The goal of this study is to understand the influence of event sponsorship on children and their ability to fully understand its persuasive intent. A wide range of research addresses the effects of sponsorship on adults, but not much looks at children. We study the effects of sponsorship on a new target: children between the ages of 7 and 11. We analyse effects on the sponsor's brand image and on purchase intentions, and study the moderator effects of product involvement and brand familiarity. A structured questionnaire was completed by a sample of 334 children in the defined age range. Findings suggest that sponsorship can influence children's image of the advertised brand and their purchasing intentions, especially in the case of non-familiar brands. Additionally, our research suggests that sponsorship can affect the purchasing intention for low-involvement products, while brand image is more affected in the case of high-involvement products, contrary to our expectations. Moreover, results show that the majority of children do not recognize sponsorship's persuasive intent, and therefore our research has important managerial implications, highlighting the caution that should be used in the case of sponsoring activities with children.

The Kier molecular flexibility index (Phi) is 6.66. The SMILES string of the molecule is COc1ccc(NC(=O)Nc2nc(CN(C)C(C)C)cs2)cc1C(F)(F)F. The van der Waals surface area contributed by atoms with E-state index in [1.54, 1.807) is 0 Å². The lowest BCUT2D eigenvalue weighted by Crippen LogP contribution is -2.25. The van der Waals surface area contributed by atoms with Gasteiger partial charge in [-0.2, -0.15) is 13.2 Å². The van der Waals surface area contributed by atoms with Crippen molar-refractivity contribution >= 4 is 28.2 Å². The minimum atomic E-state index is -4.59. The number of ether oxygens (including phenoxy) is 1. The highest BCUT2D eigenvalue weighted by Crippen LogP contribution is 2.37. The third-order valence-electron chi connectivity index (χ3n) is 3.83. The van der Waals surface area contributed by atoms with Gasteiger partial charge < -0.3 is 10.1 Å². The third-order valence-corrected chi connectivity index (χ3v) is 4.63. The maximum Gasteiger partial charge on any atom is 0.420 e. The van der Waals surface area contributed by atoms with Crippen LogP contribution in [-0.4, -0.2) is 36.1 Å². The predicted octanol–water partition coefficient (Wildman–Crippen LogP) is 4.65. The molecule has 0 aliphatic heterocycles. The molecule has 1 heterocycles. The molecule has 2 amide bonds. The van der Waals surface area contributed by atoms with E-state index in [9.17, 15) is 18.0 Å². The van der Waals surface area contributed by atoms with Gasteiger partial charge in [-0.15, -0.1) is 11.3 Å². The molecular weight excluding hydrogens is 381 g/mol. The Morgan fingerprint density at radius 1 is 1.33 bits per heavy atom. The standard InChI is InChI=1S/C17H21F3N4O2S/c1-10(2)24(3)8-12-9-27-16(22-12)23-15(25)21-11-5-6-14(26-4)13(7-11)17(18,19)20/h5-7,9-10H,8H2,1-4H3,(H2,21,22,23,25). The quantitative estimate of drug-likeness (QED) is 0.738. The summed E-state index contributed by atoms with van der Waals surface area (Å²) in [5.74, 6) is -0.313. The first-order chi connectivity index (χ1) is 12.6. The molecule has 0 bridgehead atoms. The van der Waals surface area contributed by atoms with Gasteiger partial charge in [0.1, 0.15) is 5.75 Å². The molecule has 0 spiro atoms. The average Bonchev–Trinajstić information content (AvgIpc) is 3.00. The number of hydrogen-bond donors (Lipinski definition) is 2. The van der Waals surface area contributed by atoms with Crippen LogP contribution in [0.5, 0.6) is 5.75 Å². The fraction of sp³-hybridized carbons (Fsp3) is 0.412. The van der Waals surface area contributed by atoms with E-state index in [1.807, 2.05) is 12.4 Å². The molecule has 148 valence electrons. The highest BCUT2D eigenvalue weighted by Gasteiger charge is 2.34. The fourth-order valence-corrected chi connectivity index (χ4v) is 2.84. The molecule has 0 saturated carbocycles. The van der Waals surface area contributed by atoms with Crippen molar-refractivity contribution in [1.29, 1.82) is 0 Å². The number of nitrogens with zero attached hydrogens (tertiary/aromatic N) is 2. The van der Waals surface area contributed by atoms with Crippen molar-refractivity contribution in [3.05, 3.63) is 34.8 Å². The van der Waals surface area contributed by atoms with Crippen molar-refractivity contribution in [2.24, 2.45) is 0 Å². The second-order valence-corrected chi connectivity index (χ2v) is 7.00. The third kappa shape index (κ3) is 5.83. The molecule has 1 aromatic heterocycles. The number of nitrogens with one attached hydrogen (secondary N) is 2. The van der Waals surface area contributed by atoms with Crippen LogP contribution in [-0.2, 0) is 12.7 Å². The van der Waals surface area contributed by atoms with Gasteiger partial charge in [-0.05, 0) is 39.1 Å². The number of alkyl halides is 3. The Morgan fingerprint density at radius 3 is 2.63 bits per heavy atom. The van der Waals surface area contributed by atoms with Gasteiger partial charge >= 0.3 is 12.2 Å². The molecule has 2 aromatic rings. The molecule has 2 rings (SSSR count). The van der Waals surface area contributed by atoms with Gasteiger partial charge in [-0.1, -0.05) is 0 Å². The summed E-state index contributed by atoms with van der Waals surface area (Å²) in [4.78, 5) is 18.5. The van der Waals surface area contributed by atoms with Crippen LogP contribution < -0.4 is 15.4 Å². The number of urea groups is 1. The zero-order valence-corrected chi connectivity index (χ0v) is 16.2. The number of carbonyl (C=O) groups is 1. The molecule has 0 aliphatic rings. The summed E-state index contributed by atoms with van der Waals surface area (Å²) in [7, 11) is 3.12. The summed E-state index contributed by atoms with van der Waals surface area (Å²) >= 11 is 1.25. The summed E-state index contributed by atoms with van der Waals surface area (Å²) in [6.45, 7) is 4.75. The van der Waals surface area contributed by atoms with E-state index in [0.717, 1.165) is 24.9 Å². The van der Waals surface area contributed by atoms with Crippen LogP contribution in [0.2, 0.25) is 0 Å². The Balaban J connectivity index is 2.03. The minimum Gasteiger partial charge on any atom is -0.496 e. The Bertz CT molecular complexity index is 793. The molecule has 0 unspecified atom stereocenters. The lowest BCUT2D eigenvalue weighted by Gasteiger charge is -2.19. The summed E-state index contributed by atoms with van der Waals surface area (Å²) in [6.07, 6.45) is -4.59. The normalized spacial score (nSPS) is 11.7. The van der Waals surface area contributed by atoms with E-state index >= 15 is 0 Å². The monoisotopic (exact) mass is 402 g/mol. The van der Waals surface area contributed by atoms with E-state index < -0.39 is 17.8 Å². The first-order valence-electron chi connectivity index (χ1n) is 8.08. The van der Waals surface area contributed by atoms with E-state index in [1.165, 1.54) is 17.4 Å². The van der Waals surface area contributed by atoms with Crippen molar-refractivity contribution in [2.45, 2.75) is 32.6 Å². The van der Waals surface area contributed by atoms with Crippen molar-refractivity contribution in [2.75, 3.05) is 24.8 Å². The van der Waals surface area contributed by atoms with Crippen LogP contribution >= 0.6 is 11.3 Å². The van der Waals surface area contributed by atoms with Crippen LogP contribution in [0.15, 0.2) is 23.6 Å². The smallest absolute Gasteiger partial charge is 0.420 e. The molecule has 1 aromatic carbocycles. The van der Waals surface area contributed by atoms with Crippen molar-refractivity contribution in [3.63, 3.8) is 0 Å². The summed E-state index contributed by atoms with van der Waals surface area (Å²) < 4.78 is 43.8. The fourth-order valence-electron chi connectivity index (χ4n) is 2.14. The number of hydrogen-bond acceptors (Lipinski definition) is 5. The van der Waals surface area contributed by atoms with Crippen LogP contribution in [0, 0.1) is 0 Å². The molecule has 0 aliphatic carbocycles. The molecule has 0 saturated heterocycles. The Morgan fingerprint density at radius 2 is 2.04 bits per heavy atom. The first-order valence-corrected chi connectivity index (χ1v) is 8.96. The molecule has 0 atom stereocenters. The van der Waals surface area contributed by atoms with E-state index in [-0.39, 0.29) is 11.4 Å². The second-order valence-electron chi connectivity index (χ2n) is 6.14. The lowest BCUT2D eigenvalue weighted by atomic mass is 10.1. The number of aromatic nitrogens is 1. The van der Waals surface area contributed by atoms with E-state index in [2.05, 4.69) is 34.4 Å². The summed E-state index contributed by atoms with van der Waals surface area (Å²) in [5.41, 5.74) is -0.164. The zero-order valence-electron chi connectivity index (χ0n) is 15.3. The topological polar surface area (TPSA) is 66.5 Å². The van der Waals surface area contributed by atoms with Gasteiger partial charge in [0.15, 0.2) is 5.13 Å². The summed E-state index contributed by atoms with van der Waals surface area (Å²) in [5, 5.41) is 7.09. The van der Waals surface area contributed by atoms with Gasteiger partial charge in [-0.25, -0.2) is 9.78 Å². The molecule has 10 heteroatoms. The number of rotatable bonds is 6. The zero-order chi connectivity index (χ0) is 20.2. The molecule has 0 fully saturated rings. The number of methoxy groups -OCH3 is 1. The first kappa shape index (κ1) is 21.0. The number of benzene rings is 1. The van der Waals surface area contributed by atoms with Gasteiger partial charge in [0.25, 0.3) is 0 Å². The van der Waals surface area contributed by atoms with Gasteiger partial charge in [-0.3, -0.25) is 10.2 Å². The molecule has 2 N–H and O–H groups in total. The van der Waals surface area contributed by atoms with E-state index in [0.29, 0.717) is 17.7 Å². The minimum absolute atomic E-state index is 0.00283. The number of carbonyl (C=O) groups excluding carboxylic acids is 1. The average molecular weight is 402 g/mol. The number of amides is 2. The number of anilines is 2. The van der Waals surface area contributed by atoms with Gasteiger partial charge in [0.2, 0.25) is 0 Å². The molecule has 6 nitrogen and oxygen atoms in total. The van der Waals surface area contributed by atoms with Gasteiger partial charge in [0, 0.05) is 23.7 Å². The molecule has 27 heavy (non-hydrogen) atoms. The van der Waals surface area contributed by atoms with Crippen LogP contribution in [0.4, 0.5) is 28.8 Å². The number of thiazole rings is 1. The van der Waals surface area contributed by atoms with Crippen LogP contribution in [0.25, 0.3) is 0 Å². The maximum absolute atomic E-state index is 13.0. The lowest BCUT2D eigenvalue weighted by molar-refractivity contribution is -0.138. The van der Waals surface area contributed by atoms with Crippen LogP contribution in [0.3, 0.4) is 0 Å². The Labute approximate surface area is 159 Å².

|Number of pages||24|
|Journal||International Journal of Advertising|
|Publication status||Published - 2014|